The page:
Will Honeysuckle get rootbound?

Discussion in 'Small Space Gardening' started by Paulina, Sep 17, 2006.

  1. Paulina

    Paulina Active Member

    Messages:
    218
    Likes Received:
    0
    Location:
    Upper Fraser Valley, Beautiful British Columbia!
    I received these Honeysuckle cuttings from my neighbour and they successfully rooted. Now my plan is to grow them up my patio railing and trellis, but I'm worried that once they get bigger they'll get rootbound in this planter box. Any ideas from the pros?

    Our patio is on our upper level of the house looking down into our back yard, (also my daycare play area), so poisonous/toxic plants can't be planted in the back yard, plus it would take the plants forever to reach our patio.
     

    Attached Files:

  2. Ron B

    Ron B Paragon of Plants 10 Years

    Messages:
    21,234
    Likes Received:
    781
    Location:
    WA USA (Z8)
    When things get crowded put them in a bigger one. You can cut them back to repot or slide the planter out on its side and off the roots of the vines with the vines left on thef fence.

    If it is a wood fence you will want to cut the vines down periodically and prevent them from making a heavy growth the starts to rot the wood anyway. Climbers are charming making a tracery over surfaces, not mounding up into hummocks or forming oppressive walls of thick foliage.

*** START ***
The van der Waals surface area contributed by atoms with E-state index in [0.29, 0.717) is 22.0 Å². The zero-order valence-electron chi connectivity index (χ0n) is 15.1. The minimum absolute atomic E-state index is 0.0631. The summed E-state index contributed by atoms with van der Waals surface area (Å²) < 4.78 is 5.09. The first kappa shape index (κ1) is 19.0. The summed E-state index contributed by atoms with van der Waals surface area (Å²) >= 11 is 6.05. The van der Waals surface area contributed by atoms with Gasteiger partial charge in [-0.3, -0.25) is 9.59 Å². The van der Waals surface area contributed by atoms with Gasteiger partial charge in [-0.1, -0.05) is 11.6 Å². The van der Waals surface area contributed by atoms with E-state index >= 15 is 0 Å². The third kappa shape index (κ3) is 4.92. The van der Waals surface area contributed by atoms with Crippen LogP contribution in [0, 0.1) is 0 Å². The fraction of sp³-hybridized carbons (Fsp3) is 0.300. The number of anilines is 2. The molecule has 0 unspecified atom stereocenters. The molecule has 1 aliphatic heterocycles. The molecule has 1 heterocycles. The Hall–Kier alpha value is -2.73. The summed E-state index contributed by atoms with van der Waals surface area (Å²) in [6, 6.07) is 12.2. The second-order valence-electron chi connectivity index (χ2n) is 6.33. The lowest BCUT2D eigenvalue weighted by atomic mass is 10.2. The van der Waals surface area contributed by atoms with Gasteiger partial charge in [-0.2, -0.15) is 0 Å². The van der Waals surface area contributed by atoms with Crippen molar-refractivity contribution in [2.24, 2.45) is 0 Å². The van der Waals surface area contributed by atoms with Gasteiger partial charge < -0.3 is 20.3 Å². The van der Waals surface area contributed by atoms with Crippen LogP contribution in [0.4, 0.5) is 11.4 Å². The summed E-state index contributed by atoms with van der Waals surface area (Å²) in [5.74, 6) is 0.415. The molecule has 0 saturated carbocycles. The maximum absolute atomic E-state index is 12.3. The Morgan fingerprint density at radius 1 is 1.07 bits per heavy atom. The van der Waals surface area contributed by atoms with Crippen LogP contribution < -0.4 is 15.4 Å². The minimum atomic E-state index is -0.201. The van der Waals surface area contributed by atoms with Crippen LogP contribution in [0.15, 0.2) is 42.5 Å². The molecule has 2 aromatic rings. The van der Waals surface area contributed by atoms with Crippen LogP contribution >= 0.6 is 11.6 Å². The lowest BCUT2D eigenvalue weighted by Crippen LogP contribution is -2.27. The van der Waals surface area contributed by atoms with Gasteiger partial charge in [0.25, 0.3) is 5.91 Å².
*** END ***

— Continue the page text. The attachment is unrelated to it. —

3. HortLine

    HortLine Active Member 10 Years

    Messages:
    352
    Likes Received:
    0
    Location:
    Vancouver, BC
    Honeysuckle roots will soon outgrow your container, and then the plant will be stressed. In addition, these vines require constant moisture to keep up with their rampant growth.
    So, as they grow repot and place in a larger container, and prune constantly to limit the size and to encourage new growth so the plant will appear healthy and vigorous. A much bigger planter or barrel will keep both you and your plant happy. Why not try 2 large planers and try several vines so you have flowers all season. Let an attractive ivy drape over the sides of the planter. Try some annual vines for the summer and tuck in a few shrubby plants in colors that you like. Now you have started on producing a planting to observe and nurture. There is a whole world of plants to explore and only a little soil is needed. Good Luck. Thanks for taking part in our forums.
     

Share This Page